Most importantly, however, is the District’s willingness to engage the community in this project--and listen! It was not only with the well-attended community conversations, but when the South Bay Task Force raised questions about the environmental impact of the building proposed for the north side of the Intermediate School, Dr. Suttmeier immediately arranged for a tour of the Underhill Pond area with several conservationists and board members and concluded that the District would not only provide appropriate drainage measures to prevent further erosion of Underhill, but endeavor to partner with the City of Hudson to provide educational and recreational programs for students and adults alike. She also reached out to--and addressed--Hudson’s Common Council. 
Perhaps the most controversial part of the February 9 spending proposition is not on the ballot: the closing of JLE. For Hudson, of course, this is a community treasure, with many memories for many residents. The problem is that neither the taxpayers nor the students can afford it. HCSD enrollment has dropped by nearly 25 percent in the last 10 years--we now have under 1,800 students sloshing around in buildings capable of accommodating 2,400. This is an amazing waste of space, one that will be solved, with great financial savings to taxpayers, with the new plan. 
More importantly, from my point of view, is that putting the PreK-2 kids under one roof, with 3rd, 4th, and 5th graders, will finally solve the “silo” problem: moving kids from one school to another, especially at this age, is simply not an academically sound policy.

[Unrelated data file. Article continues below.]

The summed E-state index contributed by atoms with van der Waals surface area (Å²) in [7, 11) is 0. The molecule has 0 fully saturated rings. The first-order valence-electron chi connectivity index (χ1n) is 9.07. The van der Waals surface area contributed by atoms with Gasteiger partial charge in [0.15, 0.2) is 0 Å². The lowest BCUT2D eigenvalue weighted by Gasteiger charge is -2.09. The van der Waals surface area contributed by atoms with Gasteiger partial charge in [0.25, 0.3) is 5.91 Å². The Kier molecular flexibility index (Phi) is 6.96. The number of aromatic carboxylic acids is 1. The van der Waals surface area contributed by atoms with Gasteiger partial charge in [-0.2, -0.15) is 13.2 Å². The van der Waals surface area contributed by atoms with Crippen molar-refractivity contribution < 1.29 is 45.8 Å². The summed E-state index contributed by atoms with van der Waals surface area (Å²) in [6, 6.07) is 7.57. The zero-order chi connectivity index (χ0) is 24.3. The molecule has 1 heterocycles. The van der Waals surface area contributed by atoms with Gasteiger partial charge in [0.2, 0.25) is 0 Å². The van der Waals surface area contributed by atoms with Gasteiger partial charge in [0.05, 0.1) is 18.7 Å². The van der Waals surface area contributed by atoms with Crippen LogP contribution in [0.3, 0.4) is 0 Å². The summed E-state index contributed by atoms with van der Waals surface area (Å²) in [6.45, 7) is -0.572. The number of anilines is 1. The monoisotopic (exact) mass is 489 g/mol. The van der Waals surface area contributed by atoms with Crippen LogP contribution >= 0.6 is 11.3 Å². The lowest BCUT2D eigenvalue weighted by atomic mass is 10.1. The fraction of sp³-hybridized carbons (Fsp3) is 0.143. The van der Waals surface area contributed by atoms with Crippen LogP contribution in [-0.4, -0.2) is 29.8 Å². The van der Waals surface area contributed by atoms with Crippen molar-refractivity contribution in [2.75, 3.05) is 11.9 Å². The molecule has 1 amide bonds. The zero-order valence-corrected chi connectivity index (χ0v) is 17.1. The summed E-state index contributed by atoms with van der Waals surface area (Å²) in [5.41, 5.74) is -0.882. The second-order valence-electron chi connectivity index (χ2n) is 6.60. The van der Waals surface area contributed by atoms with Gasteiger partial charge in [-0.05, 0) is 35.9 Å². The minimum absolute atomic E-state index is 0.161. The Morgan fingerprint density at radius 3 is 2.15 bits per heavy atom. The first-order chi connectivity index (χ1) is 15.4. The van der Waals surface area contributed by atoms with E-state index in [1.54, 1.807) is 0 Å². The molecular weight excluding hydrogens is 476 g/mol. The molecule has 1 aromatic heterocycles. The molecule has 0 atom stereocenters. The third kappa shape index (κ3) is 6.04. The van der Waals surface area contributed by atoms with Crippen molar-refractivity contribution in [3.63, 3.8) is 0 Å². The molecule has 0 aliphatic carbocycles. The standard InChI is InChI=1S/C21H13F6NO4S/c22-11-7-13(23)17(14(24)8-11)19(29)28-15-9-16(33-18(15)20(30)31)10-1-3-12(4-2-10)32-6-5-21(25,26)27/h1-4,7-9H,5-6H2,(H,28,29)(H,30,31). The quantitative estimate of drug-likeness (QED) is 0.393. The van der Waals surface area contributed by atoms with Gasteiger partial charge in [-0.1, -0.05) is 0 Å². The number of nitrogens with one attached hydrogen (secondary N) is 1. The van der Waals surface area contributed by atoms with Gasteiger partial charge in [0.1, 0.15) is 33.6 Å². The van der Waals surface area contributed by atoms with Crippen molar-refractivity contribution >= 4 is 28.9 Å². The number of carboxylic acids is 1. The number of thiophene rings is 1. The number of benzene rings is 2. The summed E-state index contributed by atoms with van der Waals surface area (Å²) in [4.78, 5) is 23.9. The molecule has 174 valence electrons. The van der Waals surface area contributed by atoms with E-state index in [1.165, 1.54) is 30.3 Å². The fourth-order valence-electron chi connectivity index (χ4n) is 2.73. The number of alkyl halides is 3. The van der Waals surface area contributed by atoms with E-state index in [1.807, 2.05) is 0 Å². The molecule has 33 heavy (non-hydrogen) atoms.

Dr. Suttmeier assured JLE staff that there will be no cutbacks in staffing except that which comes from normal attrition. And, as to transportation to the new school, it must be noted that most JLE students already take a bus to school. It could also be a great opportunity to revisit the “walking school bus” idea that was discussed when I was on the board--as well as sidewalks, which Dr. Suttmeier noted would be part of the ongoing discussion.
Finally, it cannot be emphasized enough that local taxpayers are being asked to contribute less than 25 percent of the total cost of the project. Because of New York State building aid rules and the structuring of the District’s existing debt, the State pays $14.2 million of the total! If your house is worth $300,000, your HCSD taxes go up roughly $38 per year. And, thanks to income from the sale of the Claverack school (the first proposition voters are being asked to approve next Tuesday) and savings of over $100,000 in operating expenses from closing John L. Edwards and selling the Claverack building, taxpayers may even see more savings.